I’m going to combine these two episodes into one long review because they both deal with themes covered in previous episodes from another angle, they are both Abel Gideon intensive, and I’m eager to review the finale.
These particular episodes both deal in foreshadowing, meaning they contain elements that will come back to haunt us and the characters in season two and beyond. As I write these re- watch/reviews, I’ll be throwing in a lot of spoilers for seasons two and three. I don’t recommend you read these without having watched all three seasons, as what I’m trying to do is thematically connect all three seasons into a kind of overview of the entire series.
Roti deals with the aftermath of Dr. Chilton’s Psychic Driving of Abel Gideon. There are parallels and echoes all over this show and in and through all the characters. Abel Gideon’s story is an echo of Will Graham’s story, about the mental manipulation between a therapist and their patient. All season long, Bryan Fuller has been introducing various concepts and themes that will play out through the next two seasons, without a basic understanding of these concepts, it will be difficult to understand the characters motivations later. So what happens in seasons two and three shouldn’t be a surprise for us if we closely watch the story arcs of other characters.
Abel Gideon, while on his way to court, to testify against Chilton for mentally manipulating him into killing people, (from now on I’m going to call “Psychic Driving”, “Mental Manipulation” and “Gaslighting”. I looked up the definition and what Chilton and Lecter are doing isn’t actually Psychic Driving, which is more like brainwashing. What they’re doing seems more like Planting/Suggestion), escapes custody and seeks revenge on all the therapists he felt manipulated or abused him somehow. Actually, his motivations are not entirely clear, as another one of his reasons for escaping custody was to find out if he is the Chesapeake Ripper, by drawing out the real Ripper.
This is foreshadowing for Will Graham’s story line of seeking revenge on Lecter for what Will thinks was done to him. The difference between the two is that, in season two, Will knows exactly who he is and what he’s doing.
Chilton, while having dinner with Lecter, admits that he manipulated Gideon for narcissistic reasons. Lecter tells Chilton that his approach was too heavy handed. That once the victim knows what has happened to them, they will rebel against their programming, so Gideon’s enmity towards him is to be expected. Lecter should know this as he has done an excellent job on Will Graham. In season two, seemingly forgetting this conversation with Chilton, he will express a certain amount of puzzlement over Will’s anger at him. At some point he is convinced that he means Will no harm, and wants what’s best for him.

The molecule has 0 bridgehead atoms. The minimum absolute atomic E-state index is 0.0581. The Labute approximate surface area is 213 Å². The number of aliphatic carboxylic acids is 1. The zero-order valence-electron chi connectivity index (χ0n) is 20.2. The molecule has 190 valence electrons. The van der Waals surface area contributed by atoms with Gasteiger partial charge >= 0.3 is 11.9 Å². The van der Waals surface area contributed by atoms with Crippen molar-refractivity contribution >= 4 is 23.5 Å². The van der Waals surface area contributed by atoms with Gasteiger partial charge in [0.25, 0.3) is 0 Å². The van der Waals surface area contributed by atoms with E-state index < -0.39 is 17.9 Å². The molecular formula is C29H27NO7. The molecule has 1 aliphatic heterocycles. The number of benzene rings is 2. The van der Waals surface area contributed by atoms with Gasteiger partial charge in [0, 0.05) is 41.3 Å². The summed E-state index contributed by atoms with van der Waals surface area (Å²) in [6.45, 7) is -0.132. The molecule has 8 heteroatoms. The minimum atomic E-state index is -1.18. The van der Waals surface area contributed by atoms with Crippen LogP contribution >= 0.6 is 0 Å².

Chilton doesn’t seem to know enough to ask the question of how Lecter knows all this, and who he’s done it to, until well into season two. With the exception of Bedelia, most of the characters never bother to ask Lecter follow up questions about any of his assertions. Many of the things Lecter says, provide insight into his motives and mindset, even when he is discussing seemingly unrelated subjects.
Will dreams of breaking glaciers. Of some strong and stable thing breaking down. Could this be Lecter’s programming? Does this represent Will’s mind? He has many images and daydreams of water and drowning in this episode. He feels like he’s melting, blurring into something or someone else. At least part of this is because he’s deeply ill and feverish throughout most of the episode.
Will and Alana confront Chilton about what he did to Gideon and his escape. To avoid blame, Chilton turns the discussion into what Alana did to Gideon instead, which pisses her off. During the briefing to capture Gideon, Will hallucinates that the room is full of antlers and that Jack is screaming at him. He looks ill. When Jack asks him about it, he says its just a cold or flu. Later, he tells Lecter what happened at the briefing in a rather poetic way, which sounds lovely, but anyone hearing him say it would think he was just speaking gibberish. (I know I did.) Lecter’s breakdown of Will Graham is almost complete, as he offers himself as Will’s mental gauge of stability, the way Jack did once.
Gideon kills two of his old Doctors by lobotomizing them. Alana is also on his list of therapists. Jack provides her with an FBI protection detail.